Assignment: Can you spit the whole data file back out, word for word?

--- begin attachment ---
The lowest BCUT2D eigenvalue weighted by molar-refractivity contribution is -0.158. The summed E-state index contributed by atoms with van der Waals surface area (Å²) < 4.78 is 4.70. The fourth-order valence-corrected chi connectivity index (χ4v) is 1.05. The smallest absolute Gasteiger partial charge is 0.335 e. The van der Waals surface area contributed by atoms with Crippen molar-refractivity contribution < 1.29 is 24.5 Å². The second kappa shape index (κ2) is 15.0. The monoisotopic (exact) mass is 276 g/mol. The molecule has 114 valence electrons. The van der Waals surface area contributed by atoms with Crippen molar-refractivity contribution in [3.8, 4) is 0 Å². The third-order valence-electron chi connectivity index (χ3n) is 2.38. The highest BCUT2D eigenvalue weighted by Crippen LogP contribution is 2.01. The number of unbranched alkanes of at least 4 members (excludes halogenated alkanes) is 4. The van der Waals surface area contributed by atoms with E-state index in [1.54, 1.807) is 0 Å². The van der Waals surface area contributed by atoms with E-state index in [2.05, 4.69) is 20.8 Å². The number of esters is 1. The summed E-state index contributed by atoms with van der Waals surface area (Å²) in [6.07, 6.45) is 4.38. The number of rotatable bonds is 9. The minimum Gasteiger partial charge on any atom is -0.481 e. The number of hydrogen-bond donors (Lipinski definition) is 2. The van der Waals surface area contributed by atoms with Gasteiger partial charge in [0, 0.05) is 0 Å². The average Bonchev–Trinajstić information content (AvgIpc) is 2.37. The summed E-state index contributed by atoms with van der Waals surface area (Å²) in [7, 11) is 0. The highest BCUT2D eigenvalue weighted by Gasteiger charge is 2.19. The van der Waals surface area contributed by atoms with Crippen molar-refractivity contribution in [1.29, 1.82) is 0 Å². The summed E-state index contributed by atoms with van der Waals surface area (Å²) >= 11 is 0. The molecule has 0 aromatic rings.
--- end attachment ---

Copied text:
The lowest BCUT2D eigenvalue weighted by molar-refractivity contribution is -0.158. The summed E-state index contributed by atoms with van der Waals surface area (Å²) < 4.78 is 4.70. The fourth-order valence-corrected chi connectivity index (χ4v) is 1.05. The smallest absolute Gasteiger partial charge is 0.335 e. The van der Waals surface area contributed by atoms with Crippen molar-refractivity contribution < 1.29 is 24.5 Å². The second kappa shape index (κ2) is 15.0. The monoisotopic (exact) mass is 276 g/mol. The molecule has 114 valence electrons. The van der Waals surface area contributed by atoms with Crippen molar-refractivity contribution in [3.8, 4) is 0 Å². The third-order valence-electron chi connectivity index (χ3n) is 2.38. The highest BCUT2D eigenvalue weighted by Crippen LogP contribution is 2.01. The number of unbranched alkanes of at least 4 members (excludes halogenated alkanes) is 4. The van der Waals surface area contributed by atoms with E-state index in [1.54, 1.807) is 0 Å². The van der Waals surface area contributed by atoms with E-state index in [2.05, 4.69) is 20.8 Å². The number of esters is 1. The summed E-state index contributed by atoms with van der Waals surface area (Å²) in [6.07, 6.45) is 4.38. The number of rotatable bonds is 9. The minimum Gasteiger partial charge on any atom is -0.481 e. The number of hydrogen-bond donors (Lipinski definition) is 2. The van der Waals surface area contributed by atoms with Gasteiger partial charge in [0, 0.05) is 0 Å². The average Bonchev–Trinajstić information content (AvgIpc) is 2.37. The summed E-state index contributed by atoms with van der Waals surface area (Å²) in [7, 11) is 0. The highest BCUT2D eigenvalue weighted by Gasteiger charge is 2.19. The van der Waals surface area contributed by atoms with Crippen molar-refractivity contribution in [1.29, 1.82) is 0 Å². The summed E-state index contributed by atoms with van der Waals surface area (Å²) >= 11 is 0. The molecule has 0 aromatic rings.